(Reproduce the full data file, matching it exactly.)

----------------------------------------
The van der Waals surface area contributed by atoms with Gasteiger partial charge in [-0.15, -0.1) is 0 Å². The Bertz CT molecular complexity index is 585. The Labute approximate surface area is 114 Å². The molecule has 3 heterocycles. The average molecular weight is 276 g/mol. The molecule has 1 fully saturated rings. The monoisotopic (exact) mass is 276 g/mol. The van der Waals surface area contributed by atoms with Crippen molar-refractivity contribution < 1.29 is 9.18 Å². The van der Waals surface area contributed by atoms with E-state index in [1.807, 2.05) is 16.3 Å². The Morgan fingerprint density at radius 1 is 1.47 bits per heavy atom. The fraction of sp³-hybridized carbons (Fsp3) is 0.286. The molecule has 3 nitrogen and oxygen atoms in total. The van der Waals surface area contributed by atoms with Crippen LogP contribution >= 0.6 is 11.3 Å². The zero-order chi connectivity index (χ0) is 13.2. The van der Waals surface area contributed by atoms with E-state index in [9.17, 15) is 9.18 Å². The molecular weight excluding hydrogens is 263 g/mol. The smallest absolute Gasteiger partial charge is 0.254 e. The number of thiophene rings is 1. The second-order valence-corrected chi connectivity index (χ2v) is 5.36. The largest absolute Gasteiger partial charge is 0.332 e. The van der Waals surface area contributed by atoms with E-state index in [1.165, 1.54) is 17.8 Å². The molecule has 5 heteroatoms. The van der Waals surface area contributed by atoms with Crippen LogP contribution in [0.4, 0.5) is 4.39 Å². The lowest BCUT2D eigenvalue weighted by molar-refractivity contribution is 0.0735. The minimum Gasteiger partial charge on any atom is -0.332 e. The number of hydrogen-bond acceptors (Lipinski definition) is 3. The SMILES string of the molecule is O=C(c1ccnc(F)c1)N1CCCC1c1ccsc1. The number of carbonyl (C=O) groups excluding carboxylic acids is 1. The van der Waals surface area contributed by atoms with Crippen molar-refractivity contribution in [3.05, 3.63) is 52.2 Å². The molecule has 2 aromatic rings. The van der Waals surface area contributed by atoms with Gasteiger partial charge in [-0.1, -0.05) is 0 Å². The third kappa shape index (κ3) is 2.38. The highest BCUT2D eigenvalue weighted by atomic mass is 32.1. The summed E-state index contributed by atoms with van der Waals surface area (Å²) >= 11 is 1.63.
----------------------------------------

The van der Waals surface area contributed by atoms with Gasteiger partial charge in [-0.15, -0.1) is 0 Å². The Bertz CT molecular complexity index is 585. The Labute approximate surface area is 114 Å². The molecule has 3 heterocycles. The average molecular weight is 276 g/mol. The molecule has 1 fully saturated rings. The monoisotopic (exact) mass is 276 g/mol. The van der Waals surface area contributed by atoms with Crippen molar-refractivity contribution < 1.29 is 9.18 Å². The van der Waals surface area contributed by atoms with E-state index in [1.807, 2.05) is 16.3 Å². The Morgan fingerprint density at radius 1 is 1.47 bits per heavy atom. The fraction of sp³-hybridized carbons (Fsp3) is 0.286. The molecule has 3 nitrogen and oxygen atoms in total. The van der Waals surface area contributed by atoms with Crippen LogP contribution >= 0.6 is 11.3 Å². The zero-order chi connectivity index (χ0) is 13.2. The van der Waals surface area contributed by atoms with E-state index in [9.17, 15) is 9.18 Å². The molecular weight excluding hydrogens is 263 g/mol. The smallest absolute Gasteiger partial charge is 0.254 e. The number of thiophene rings is 1. The second-order valence-corrected chi connectivity index (χ2v) is 5.36. The largest absolute Gasteiger partial charge is 0.332 e. The van der Waals surface area contributed by atoms with E-state index in [1.165, 1.54) is 17.8 Å². The molecule has 5 heteroatoms. The van der Waals surface area contributed by atoms with Crippen LogP contribution in [0.4, 0.5) is 4.39 Å². The lowest BCUT2D eigenvalue weighted by molar-refractivity contribution is 0.0735. The minimum Gasteiger partial charge on any atom is -0.332 e. The number of hydrogen-bond acceptors (Lipinski definition) is 3. The SMILES string of the molecule is O=C(c1ccnc(F)c1)N1CCCC1c1ccsc1. The number of carbonyl (C=O) groups excluding carboxylic acids is 1. The van der Waals surface area contributed by atoms with Crippen molar-refractivity contribution in [3.05, 3.63) is 52.2 Å². The molecule has 2 aromatic rings. The van der Waals surface area contributed by atoms with Gasteiger partial charge in [-0.1, -0.05) is 0 Å². The third kappa shape index (κ3) is 2.38. The highest BCUT2D eigenvalue weighted by atomic mass is 32.1. The summed E-state index contributed by atoms with van der Waals surface area (Å²) >= 11 is 1.63.